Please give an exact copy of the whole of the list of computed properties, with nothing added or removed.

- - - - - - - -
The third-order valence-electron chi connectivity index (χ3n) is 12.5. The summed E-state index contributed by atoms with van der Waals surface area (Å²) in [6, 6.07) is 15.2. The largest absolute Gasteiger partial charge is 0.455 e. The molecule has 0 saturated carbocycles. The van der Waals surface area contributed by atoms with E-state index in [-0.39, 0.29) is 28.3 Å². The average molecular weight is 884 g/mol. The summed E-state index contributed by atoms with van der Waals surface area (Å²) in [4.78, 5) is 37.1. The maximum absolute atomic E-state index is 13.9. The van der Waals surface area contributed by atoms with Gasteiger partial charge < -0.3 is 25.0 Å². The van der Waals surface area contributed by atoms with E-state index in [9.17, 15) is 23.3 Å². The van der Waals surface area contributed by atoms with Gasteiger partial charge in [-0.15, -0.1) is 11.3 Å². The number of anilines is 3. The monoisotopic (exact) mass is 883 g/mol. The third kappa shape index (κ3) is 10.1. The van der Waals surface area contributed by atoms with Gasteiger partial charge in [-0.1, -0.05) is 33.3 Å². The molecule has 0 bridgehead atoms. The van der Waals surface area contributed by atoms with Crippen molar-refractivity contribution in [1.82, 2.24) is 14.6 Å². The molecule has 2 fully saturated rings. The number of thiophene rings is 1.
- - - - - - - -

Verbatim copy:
The third-order valence-electron chi connectivity index (χ3n) is 12.5. The summed E-state index contributed by atoms with van der Waals surface area (Å²) in [6, 6.07) is 15.2. The largest absolute Gasteiger partial charge is 0.455 e. The molecule has 0 saturated carbocycles. The van der Waals surface area contributed by atoms with E-state index in [-0.39, 0.29) is 28.3 Å². The average molecular weight is 884 g/mol. The summed E-state index contributed by atoms with van der Waals surface area (Å²) in [4.78, 5) is 37.1. The maximum absolute atomic E-state index is 13.9. The van der Waals surface area contributed by atoms with Gasteiger partial charge < -0.3 is 25.0 Å². The van der Waals surface area contributed by atoms with E-state index in [9.17, 15) is 23.3 Å². The van der Waals surface area contributed by atoms with Gasteiger partial charge in [-0.15, -0.1) is 11.3 Å². The number of anilines is 3. The monoisotopic (exact) mass is 883 g/mol. The third kappa shape index (κ3) is 10.1. The van der Waals surface area contributed by atoms with Gasteiger partial charge in [-0.1, -0.05) is 33.3 Å². The molecule has 0 bridgehead atoms. The van der Waals surface area contributed by atoms with Crippen molar-refractivity contribution in [1.82, 2.24) is 14.6 Å². The molecule has 2 fully saturated rings. The number of thiophene rings is 1.